Aras, you said, “I think that the second method (video 2) cannot be applied to geometries with different shapes“.  That is not true. The Fluent Meshing approach is the easiest method to apply to different shapes. There are minimal operations to the original wing STL data. Each wing would be subtracted from the same air block in SpaceClaim on the Facet tab using the subtract tool. This is the method that keeps the resulting mesh closest to the original STL and takes the least amount of time.

The SpaceClaim Autoskin tool requires smoothing of the trailing edge, so that results in a significant deviation from the original STL, however a mesh can be created in a similar amount of time to the Fluent Meshing approach.

You say you prefer the SpaceClaim Skin Tool. You keep asking if geometry can exactly match the STL. Pay attention to the video at time 7:50 where I show that this surface is not exact. This video was made to show you some tools you can use, but it is by no means the complete solution to creating geometry that you can mesh.  Three difficult areas are unexplored.

The first difficulty is matching surfaces at the boundary between one 10 mm block and the adjactent 10 mm block. Planes slice up the STL facets so the facets match exactly at the plane. One skin surface is created that approximately follows the facet edge on one side and another skin surface is created that approximatly follows the same facet edge on the other side, but unless you picked the exact same points for each surface, the spline curve will not be exact. I think that by the time you mesh the solid blocks of air, a Mesh Merge operation will allow nodes on each side that are very close to be merged into a single node, so this difficulty can be overcome fairly easily.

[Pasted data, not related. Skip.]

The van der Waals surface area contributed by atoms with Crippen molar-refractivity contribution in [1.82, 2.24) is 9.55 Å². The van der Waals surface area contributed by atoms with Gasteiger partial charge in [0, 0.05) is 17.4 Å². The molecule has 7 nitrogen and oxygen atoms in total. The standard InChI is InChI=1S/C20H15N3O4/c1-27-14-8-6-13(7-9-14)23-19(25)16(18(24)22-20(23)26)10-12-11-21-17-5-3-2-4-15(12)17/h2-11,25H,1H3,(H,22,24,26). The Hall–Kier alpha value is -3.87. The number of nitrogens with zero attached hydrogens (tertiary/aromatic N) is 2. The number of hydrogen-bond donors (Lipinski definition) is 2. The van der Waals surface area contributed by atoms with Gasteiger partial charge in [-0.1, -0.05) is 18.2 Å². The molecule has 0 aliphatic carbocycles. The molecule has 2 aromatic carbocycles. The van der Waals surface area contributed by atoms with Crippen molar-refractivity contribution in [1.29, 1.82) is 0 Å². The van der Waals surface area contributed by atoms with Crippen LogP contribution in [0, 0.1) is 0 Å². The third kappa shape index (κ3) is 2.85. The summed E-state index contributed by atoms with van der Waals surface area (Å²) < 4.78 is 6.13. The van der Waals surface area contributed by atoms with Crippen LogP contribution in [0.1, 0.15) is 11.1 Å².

The second difficulty is slicing up the leading edge of the wing which I called the front in the video. This may require the solid body to be cylindrical or elliptical instead of a rectangluar block so it can approximately follow the normal vector from the STL. Perhaps this cylindrical or elliptical block of air can be merged with larger blocks of air to make the inlet boundary.

The third difficulty is slicing the block of air behind the trailing edge. This will require extending the trailing edge to create a cutting surface for the air.  Maybe you can simply pull the rear edge of the surface. I don’t know.

In summary, slicing up the air into blocks and using the Skin tool is going to be a very time consuming exercise and will be a different challenge for each new wing shape.  Contrast that to the Fluent Meshing approach that takes very little time and is the same few steps for each new wing shape.

Good luck in your meshing and simulation project.